Steel: the Present, the Past…and the Future?
Steel is currently the metal of the moment – and not in a good way. The woes of Port Talbot, the UK’s last major-league crude steel production facility, have been filling the front and business pages of the press for the last week, since Indian owners Tata Steel announced their desire to get out of the business. It’s not really a new story; in fact, unless somebody pulls a rabbit out of a hat pretty soon, we may well be reading the last few lines on the last page of the book telling the long tale of the British steel industry. Dynamic entrepreneurs at the outset of the industrial revolution, huge private enterprises in the late nineteenth and early twentieth centuries, nationalisation (and attendant quasi-paralysis) then privatisation again and steady decline into the arms of – by now – anyone who will take it on. That’s not a criticism of Tata, by the way; by all accounts, they’ve tried hard and have certainly put their money where their mouth is. That caveat doesn’t change the curve of decline, though.
To go with this, in the last week or so, we’ve been subjected to the point-scoring outbursts of our political class. The ones in power make the bold statement that they’ll do “whatever it takes” to keep the business alive in the UK (incidentally, I thought that phrase had been trademarked by Mario Draghi…). It’s worth bearing in mind, as well, that “whatever it takes” may well, in the not too distant future, involve having to explain to the automobile worker in the West Midlands, for example, that part of his weekly wage will have to be diverted to subsidise uneconomic jobs in South Wales. There may be social reasons for doing that but they shouldn’t be determined in off-the-cuff soundbites.
And as for the opposition party… Well, taking the line that “you bailed out your banker friends, why can’t you do the same for the steel workers?” is pretty stupid. Memo to the Labour MP on BBC Radio 4 Any Questions at the end of last week: the financial crash was in 2008. Your party was at that time in Government. Your party bailed out “your banker friends”. You knighted both Fred Goodwin (for services to banking…) and Victor Blank, and your Prime Minister orchestrated the value-destructive forced merger of Lloyds (at the time still a sound institution) with the basket-case HBOS. Your posturing may get you a round of populist applause from the ‘typical’ BBC AQ audience, but you’re playing games with reality.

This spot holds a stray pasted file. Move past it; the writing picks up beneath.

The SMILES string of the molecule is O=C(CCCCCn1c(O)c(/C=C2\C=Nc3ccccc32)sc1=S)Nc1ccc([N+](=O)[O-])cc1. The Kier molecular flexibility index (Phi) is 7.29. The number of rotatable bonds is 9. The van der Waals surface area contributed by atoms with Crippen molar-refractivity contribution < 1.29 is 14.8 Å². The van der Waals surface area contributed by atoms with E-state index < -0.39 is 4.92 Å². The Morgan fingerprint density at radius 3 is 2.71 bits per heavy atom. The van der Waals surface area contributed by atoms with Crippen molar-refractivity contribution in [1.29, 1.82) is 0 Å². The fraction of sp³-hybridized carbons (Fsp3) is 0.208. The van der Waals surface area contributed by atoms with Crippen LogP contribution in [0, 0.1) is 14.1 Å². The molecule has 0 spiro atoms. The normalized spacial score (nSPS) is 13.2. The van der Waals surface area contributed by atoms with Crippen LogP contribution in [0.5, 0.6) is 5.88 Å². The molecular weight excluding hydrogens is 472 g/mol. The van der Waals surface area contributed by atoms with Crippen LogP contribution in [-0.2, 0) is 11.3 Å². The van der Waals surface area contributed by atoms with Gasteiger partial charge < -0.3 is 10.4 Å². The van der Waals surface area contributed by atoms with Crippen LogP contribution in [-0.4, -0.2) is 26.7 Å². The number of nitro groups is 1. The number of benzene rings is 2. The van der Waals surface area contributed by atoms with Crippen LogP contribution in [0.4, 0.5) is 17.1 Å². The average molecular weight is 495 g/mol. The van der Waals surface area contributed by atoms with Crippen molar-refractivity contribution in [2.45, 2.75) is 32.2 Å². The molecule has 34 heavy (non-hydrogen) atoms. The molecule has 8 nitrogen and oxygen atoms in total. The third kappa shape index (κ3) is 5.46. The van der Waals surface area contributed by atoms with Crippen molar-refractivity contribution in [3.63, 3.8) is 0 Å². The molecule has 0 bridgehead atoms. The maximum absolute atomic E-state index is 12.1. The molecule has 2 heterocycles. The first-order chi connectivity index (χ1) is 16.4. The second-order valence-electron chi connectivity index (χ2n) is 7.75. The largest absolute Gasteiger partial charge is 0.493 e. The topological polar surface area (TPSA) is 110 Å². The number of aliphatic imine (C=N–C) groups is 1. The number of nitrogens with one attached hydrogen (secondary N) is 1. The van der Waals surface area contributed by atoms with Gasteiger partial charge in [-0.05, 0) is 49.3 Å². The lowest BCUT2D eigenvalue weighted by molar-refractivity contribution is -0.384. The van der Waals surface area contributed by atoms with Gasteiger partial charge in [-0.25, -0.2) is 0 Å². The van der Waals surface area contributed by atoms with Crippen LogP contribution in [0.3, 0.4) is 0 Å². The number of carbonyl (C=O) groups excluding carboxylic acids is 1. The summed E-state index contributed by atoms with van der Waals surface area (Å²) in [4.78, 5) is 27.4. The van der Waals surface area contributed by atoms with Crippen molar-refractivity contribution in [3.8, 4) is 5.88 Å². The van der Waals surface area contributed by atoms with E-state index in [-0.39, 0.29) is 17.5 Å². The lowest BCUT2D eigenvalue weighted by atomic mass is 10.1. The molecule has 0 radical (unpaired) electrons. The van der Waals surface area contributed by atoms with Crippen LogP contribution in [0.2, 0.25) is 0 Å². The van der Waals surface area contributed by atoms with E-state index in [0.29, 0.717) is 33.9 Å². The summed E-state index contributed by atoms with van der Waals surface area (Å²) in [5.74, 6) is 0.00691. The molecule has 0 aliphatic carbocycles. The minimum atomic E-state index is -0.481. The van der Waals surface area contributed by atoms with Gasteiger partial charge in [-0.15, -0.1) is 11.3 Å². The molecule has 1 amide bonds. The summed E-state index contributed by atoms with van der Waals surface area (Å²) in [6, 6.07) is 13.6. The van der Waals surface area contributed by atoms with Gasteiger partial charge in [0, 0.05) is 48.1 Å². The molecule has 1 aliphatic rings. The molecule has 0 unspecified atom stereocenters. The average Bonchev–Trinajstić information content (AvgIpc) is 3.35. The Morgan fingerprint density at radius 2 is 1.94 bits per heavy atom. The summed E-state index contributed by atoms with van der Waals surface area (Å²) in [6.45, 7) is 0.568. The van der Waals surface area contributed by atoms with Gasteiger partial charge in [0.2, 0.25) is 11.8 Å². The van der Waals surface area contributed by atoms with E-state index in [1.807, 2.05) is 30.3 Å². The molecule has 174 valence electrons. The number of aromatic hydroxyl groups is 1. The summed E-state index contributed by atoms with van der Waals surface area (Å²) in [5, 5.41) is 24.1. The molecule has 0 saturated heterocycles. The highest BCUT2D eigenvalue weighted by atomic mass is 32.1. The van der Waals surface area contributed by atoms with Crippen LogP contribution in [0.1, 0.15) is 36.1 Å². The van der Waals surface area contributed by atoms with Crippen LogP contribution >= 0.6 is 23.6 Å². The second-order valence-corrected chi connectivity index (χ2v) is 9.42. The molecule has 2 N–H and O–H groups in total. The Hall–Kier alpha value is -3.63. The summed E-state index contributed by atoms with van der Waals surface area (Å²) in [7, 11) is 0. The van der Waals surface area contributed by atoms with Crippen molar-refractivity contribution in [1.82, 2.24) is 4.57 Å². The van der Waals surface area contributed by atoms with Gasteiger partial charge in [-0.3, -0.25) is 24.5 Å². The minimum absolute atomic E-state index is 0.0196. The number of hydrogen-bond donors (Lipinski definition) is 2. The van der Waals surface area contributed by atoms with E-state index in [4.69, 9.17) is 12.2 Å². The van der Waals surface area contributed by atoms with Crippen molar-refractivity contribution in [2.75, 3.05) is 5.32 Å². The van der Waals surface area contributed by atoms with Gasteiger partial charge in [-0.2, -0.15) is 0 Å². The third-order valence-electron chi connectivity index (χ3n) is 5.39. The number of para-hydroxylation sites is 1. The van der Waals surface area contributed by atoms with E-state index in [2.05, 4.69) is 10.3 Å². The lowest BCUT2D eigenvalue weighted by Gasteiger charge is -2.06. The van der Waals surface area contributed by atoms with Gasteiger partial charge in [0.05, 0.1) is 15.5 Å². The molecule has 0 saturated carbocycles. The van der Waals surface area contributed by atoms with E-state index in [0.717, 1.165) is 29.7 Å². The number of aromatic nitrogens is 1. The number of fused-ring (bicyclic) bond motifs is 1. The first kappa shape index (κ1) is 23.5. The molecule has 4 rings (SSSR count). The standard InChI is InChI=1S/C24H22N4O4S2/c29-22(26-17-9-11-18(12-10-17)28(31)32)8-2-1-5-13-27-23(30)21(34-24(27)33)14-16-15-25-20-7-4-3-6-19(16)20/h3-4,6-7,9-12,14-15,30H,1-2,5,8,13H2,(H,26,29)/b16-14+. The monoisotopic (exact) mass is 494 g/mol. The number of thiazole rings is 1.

I’ve yet to hear a politician say anything that suggests he or she has actually bothered to try to understand the industry and its problems. Short-term political advantage yet again rules.
So, let’s put politics and politicians to one side and actually look at the industry. Making basic steel requires four principle ingredients – iron, carbon (in the form of coal/coke), energy and labour. The first two of those are global commodities; the price is the price. Certainly, shipping from Australia to China in the latest maxi-sized vessels is likely to confer an advantage over other buyers, but in the end there is little to do about that. The realities of mine location and the cost of shipping routes isn’t really negotiable. Energy is more interesting (although as an aside, it’s worth remembering that the percentage of energy cost in steel making is significantly less than in aluminium, for example, which is what killed that industry in various locations globally), and the cost per kwh of power for heavy industry in the UK is sharply higher than it is in most of Europe and the US, let alone China. Why should that be? Well, US energy consumers have been enjoying the benefits of fracking and shale oil and gas, France has run a nuclear power generation system for many years and Germany – oh-so-green Germany – is happily driving on with coal-fired power stations. China, of course, as is frequently noted by the press, is merrily opening new coal-fired units at a rate which would have left the eyes of the industrial revolutionaries watering with envy. And the UK, since it’s a UK problem we’re looking at? Well, the good old green UK seems to be the only major economy to have passed anything like the Climate Change Act of 2008, and then added to that the carbon price floor (which is higher than elsewhere in Europe). That Act was passed by the previous government, but, before any politicians start to try and score points, the current government – then the opposition – whipped their MPs to ensure the Act was passed. (And, for the avoidance of doubt, it’s UK not EU legislation…) Now, I’m not going to get involved in the climate change debate; let’s just accept that, whatever views one may have, the most sensible course is indeed to try and reduce atmospheric pollution, for all sorts of reasons. But the reality is that emissions produced by the UK are not even a gnat’s bite on the world – yet UK heavy industry is having to pay the price. So remember that, when the politicians cry crocodile tears for industrial manufacturing. And let’s not forget that while we may be congratulating ourselves on our green credentials, actually what we are doing is exporting jobs and simply standing by watching as the pollution happens elsewhere. Still, we can claim the moral high ground and signal our virtue.